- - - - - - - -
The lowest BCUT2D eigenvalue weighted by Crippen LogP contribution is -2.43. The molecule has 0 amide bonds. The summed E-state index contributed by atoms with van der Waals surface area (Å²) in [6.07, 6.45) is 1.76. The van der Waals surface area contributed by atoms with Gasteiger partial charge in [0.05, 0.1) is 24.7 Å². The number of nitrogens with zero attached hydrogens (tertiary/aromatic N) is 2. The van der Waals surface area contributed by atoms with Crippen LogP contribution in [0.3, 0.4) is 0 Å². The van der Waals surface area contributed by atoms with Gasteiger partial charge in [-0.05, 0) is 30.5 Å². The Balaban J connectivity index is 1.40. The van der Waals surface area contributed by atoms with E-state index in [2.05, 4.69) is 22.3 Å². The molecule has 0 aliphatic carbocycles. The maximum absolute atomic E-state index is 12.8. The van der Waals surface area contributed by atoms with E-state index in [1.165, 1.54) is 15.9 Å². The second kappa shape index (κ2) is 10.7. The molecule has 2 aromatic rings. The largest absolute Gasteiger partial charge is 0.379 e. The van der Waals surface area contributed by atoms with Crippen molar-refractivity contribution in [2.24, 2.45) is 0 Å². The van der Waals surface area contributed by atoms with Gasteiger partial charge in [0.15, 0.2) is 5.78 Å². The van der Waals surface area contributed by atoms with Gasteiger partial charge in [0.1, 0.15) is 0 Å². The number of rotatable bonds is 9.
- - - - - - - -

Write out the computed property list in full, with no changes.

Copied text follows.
The lowest BCUT2D eigenvalue weighted by Crippen LogP contribution is -2.43. The molecule has 0 amide bonds. The summed E-state index contributed by atoms with van der Waals surface area (Å²) in [6.07, 6.45) is 1.76. The van der Waals surface area contributed by atoms with Gasteiger partial charge in [0.05, 0.1) is 24.7 Å². The number of nitrogens with zero attached hydrogens (tertiary/aromatic N) is 2. The van der Waals surface area contributed by atoms with Crippen LogP contribution in [0.3, 0.4) is 0 Å². The van der Waals surface area contributed by atoms with Gasteiger partial charge in [-0.05, 0) is 30.5 Å². The Balaban J connectivity index is 1.40. The van der Waals surface area contributed by atoms with E-state index in [2.05, 4.69) is 22.3 Å². The molecule has 0 aliphatic carbocycles. The maximum absolute atomic E-state index is 12.8. The van der Waals surface area contributed by atoms with E-state index in [1.165, 1.54) is 15.9 Å². The second kappa shape index (κ2) is 10.7. The molecule has 2 aromatic rings. The largest absolute Gasteiger partial charge is 0.379 e. The van der Waals surface area contributed by atoms with Crippen molar-refractivity contribution in [2.24, 2.45) is 0 Å². The van der Waals surface area contributed by atoms with Gasteiger partial charge in [0.15, 0.2) is 5.78 Å². The van der Waals surface area contributed by atoms with Gasteiger partial charge in [0.1, 0.15) is 0 Å². The number of rotatable bonds is 9.